PHILLY BOXING HISTORY - April 27, 2018  
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HART LOOKS TO CARRY
FAMILY NAME ON HIS BACK

CARTO'S CAREER ALSO TIED TO FAMILY LEGACY

Story & Photos by John DiSanto
 

 
   

On Saturday night, Philly super middleweight contender Jesse Hart, 23-1, 19 KOs, will fight in his hometown for the first time since his unsuccessful but impressive attempt to wrest the WBO world 168-pound championship from Gilberto Ramirez last September. Hartís homecoming comes against Laurel, Marylandís Demond Nicholson, 18-2-1, 17 KOs, in the biggest boxing show to hit the City of Brotherly Love in quite some time.  

The nine-bout card promoted by Top Rank and Peltz Boxing at the Liacouras Center on Temple Universityís North Philly campus, features a WBO world junior featherweight title bout between champ Jesse Magdaleno of Las Vegas and Isaac Dogboe of Ghana, as well as an all-Philly heavyweight showdown for the PA state championship between North Phillyís Bryant Jennings and Taconyís Joey Dawejko. Jesse Hart fights in between these two bouts. The trio of fights will be broadcast live on ESPN.  

The last time Hart fought here in 2016, he won a harder-than-expected heart-stopper against Dashon Johnson in South Philly. Although the lively brawl won ďPhilly Fight of the YearĒ honors, Hart drew some criticism from fans and his legendary father, former middleweight monster Eugene ďCycloneĒ Hart, for his reckless performance.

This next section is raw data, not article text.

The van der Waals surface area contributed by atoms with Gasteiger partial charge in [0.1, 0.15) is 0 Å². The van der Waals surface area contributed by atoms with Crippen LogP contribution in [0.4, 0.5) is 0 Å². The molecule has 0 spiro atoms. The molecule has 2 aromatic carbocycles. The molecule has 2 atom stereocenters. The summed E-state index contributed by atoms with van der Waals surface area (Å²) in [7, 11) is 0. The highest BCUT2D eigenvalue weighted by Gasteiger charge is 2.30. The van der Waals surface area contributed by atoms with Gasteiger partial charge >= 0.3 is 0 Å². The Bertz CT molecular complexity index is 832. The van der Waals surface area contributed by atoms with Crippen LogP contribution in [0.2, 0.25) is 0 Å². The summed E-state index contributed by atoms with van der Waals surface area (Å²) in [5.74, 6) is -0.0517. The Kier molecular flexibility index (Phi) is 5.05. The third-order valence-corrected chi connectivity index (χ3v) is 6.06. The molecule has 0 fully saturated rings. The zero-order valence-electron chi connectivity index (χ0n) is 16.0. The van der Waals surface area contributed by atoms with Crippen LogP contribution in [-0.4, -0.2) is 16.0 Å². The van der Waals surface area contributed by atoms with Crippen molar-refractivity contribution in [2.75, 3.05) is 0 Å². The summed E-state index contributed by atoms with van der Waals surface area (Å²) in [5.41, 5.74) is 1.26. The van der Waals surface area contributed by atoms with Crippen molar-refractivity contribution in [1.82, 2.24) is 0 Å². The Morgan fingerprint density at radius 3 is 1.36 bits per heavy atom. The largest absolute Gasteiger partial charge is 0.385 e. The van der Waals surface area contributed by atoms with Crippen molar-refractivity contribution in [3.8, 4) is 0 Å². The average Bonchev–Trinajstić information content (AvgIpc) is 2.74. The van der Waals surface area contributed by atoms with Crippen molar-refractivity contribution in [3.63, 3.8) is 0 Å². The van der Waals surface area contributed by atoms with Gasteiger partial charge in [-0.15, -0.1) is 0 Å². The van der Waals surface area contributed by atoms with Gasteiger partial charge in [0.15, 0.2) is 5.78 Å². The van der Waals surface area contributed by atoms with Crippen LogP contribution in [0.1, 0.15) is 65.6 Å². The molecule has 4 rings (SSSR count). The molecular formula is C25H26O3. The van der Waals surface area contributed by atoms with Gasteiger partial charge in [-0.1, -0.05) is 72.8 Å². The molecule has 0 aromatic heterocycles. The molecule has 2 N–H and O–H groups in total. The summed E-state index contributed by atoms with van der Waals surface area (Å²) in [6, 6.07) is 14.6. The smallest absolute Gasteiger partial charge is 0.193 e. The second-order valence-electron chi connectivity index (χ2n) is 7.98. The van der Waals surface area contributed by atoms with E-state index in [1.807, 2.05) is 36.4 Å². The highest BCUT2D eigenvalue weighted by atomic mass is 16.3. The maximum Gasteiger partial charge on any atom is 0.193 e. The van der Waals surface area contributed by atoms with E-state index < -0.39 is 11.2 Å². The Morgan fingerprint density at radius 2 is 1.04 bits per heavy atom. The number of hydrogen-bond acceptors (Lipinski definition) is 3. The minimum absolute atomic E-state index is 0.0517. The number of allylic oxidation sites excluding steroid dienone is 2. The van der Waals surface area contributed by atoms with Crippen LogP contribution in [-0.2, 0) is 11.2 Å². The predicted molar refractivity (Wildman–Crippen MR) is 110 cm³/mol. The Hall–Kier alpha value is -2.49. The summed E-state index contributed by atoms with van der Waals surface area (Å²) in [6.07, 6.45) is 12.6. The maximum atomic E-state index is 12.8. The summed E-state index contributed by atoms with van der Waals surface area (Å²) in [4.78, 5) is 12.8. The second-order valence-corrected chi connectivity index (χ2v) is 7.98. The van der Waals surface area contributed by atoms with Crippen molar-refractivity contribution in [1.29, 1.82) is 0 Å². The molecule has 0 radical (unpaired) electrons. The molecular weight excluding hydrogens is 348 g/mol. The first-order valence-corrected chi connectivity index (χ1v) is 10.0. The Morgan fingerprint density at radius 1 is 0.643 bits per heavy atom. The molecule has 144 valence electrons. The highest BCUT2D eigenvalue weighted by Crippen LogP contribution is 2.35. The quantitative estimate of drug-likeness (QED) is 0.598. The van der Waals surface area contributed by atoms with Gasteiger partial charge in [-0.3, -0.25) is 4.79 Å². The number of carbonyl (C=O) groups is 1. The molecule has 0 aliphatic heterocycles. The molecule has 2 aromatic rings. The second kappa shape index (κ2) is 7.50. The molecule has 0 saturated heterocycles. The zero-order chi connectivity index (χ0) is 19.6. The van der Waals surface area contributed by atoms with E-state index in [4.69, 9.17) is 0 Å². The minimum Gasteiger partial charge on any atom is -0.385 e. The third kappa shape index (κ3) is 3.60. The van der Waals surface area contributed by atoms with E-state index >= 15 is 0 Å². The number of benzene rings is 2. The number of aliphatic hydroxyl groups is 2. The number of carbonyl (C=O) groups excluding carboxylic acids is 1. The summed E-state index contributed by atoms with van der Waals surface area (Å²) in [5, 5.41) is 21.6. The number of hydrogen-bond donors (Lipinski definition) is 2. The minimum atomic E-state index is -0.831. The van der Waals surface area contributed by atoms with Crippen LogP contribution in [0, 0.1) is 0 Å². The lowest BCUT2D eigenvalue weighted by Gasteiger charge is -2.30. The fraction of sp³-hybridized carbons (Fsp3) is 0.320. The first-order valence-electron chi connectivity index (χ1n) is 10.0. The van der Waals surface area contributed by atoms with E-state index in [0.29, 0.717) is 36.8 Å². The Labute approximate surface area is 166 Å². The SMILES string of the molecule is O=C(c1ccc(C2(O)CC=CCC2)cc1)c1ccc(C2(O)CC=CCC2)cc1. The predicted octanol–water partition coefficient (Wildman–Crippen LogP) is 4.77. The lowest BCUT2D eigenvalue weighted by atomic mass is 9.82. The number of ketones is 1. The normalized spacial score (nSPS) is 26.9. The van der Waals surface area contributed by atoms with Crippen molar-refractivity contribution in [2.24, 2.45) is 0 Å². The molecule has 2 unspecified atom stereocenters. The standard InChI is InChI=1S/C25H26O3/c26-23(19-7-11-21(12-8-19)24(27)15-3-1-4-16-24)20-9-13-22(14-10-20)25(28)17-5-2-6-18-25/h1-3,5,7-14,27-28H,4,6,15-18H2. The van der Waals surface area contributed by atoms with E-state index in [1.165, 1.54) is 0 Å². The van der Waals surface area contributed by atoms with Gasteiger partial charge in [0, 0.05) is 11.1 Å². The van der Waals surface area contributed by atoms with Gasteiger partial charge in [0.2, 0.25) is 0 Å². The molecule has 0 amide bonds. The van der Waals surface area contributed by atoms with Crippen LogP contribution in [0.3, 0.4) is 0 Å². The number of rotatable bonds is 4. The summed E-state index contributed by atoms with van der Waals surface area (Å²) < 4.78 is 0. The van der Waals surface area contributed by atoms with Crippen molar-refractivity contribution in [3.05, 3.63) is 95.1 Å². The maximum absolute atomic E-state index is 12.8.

As Jesse approached Saturdayís meeting with Nicholson, he appeared to be in phenomenal physical condition Ė lean and cut, more so than ever before. However, three additional topics besides Nicholson, seemed to be on his mind as well - his title fight with Ramirez, that brawl with Johnson, and keeping his family legacy in good standing.   

HOW ARE YOU FEELING ABOUT THIS FIGHT?
They got me in absolutely perfect condition. Itís all about me now. Itís about my mind. Itís about my attitude going into that fight. Demond Nicholson is a good fighter. I canít take nothing away from him, but I want to perform and be great. You have good fighters and you have great fighters.   

DID YOU WORK ON ANYTHING NEW FOR THIS FIGHT?
Weíre working on a lot of mental things with me. I canít get away from my game plan. Last time I fought here (against Dashon Johnson) I got caught up in that crowd.  

DO YOU THINK THAT FIGHT HURT YOU IN ANY WAY?
Iíve been tarnished. My nameís been tarnished because of who my father is. Sometimes people say, Ďoh, heís not as good as his dad. He doesnít have as much heart as his dadí. Sometimes I want to show them that I have enough heart and that I can be in a knock-down-drag-out fight. I can get knocked down and I can prevail. He may push me to that again. I donít know, but I want to let people know that my heart is there. That should never be in question.

WHAT DID YOUR TITLE FIGHT PROVE ABOUT YOU? 
I think I showed that I am a real fighter. I think I showed that Iím a different fighter than the rest. It felt good. All the adulation I received after the performance, after the fight. People thought I was going to be a sore loser; that I was going to lose my head. But everything I said, I think I said it right. That showed growth I believe. I look at all that, and thatís character. Iím still building character, but in that title fight I showed a lot of character.  

DO YOU THINK YOUR STOCK WENT UP EVEN THOUGH YOU LOST?